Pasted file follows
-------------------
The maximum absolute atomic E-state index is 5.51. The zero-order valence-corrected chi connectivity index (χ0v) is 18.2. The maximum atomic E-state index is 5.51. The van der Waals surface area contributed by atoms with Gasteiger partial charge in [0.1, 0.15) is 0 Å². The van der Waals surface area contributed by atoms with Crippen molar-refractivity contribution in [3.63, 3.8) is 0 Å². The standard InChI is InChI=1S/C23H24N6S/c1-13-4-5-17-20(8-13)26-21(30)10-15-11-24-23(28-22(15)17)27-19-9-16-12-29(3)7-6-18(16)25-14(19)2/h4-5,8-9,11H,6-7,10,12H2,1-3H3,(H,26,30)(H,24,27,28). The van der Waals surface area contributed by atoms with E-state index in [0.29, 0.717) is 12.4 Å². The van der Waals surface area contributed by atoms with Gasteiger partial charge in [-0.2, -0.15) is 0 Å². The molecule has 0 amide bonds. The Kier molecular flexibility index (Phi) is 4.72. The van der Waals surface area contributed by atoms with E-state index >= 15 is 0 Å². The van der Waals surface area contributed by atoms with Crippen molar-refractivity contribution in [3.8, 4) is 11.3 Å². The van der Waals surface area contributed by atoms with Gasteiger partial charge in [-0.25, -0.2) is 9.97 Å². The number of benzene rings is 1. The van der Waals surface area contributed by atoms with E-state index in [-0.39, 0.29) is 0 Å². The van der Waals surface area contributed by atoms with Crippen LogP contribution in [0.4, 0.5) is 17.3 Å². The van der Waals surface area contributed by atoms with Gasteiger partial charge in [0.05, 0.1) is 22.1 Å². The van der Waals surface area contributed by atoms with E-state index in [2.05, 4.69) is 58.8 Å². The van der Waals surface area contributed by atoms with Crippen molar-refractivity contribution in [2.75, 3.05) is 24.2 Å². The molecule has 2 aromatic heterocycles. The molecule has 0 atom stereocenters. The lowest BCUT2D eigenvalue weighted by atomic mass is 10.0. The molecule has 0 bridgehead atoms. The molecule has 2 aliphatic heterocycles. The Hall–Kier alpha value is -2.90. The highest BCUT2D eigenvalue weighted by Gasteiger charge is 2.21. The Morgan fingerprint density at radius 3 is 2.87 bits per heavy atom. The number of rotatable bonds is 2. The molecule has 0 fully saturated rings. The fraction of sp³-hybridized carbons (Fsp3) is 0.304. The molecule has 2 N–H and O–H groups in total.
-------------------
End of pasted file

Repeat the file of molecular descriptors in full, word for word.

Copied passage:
The maximum absolute atomic E-state index is 5.51. The zero-order valence-corrected chi connectivity index (χ0v) is 18.2. The maximum atomic E-state index is 5.51. The van der Waals surface area contributed by atoms with Gasteiger partial charge in [0.1, 0.15) is 0 Å². The van der Waals surface area contributed by atoms with Crippen molar-refractivity contribution in [3.63, 3.8) is 0 Å². The standard InChI is InChI=1S/C23H24N6S/c1-13-4-5-17-20(8-13)26-21(30)10-15-11-24-23(28-22(15)17)27-19-9-16-12-29(3)7-6-18(16)25-14(19)2/h4-5,8-9,11H,6-7,10,12H2,1-3H3,(H,26,30)(H,24,27,28). The van der Waals surface area contributed by atoms with E-state index in [0.29, 0.717) is 12.4 Å². The van der Waals surface area contributed by atoms with Gasteiger partial charge in [-0.2, -0.15) is 0 Å². The molecule has 0 amide bonds. The Kier molecular flexibility index (Phi) is 4.72. The van der Waals surface area contributed by atoms with E-state index >= 15 is 0 Å². The van der Waals surface area contributed by atoms with Crippen molar-refractivity contribution in [3.8, 4) is 11.3 Å². The van der Waals surface area contributed by atoms with Gasteiger partial charge in [-0.25, -0.2) is 9.97 Å². The number of benzene rings is 1. The van der Waals surface area contributed by atoms with E-state index in [-0.39, 0.29) is 0 Å². The van der Waals surface area contributed by atoms with Crippen LogP contribution in [0.4, 0.5) is 17.3 Å². The van der Waals surface area contributed by atoms with Gasteiger partial charge in [0.05, 0.1) is 22.1 Å². The van der Waals surface area contributed by atoms with E-state index in [2.05, 4.69) is 58.8 Å². The van der Waals surface area contributed by atoms with Crippen molar-refractivity contribution in [2.75, 3.05) is 24.2 Å². The molecule has 2 aromatic heterocycles. The molecule has 0 atom stereocenters. The lowest BCUT2D eigenvalue weighted by atomic mass is 10.0. The molecule has 0 bridgehead atoms. The molecule has 2 aliphatic heterocycles. The Hall–Kier alpha value is -2.90. The highest BCUT2D eigenvalue weighted by Gasteiger charge is 2.21. The Morgan fingerprint density at radius 3 is 2.87 bits per heavy atom. The number of rotatable bonds is 2. The molecule has 0 fully saturated rings. The fraction of sp³-hybridized carbons (Fsp3) is 0.304. The molecule has 2 N–H and O–H groups in total.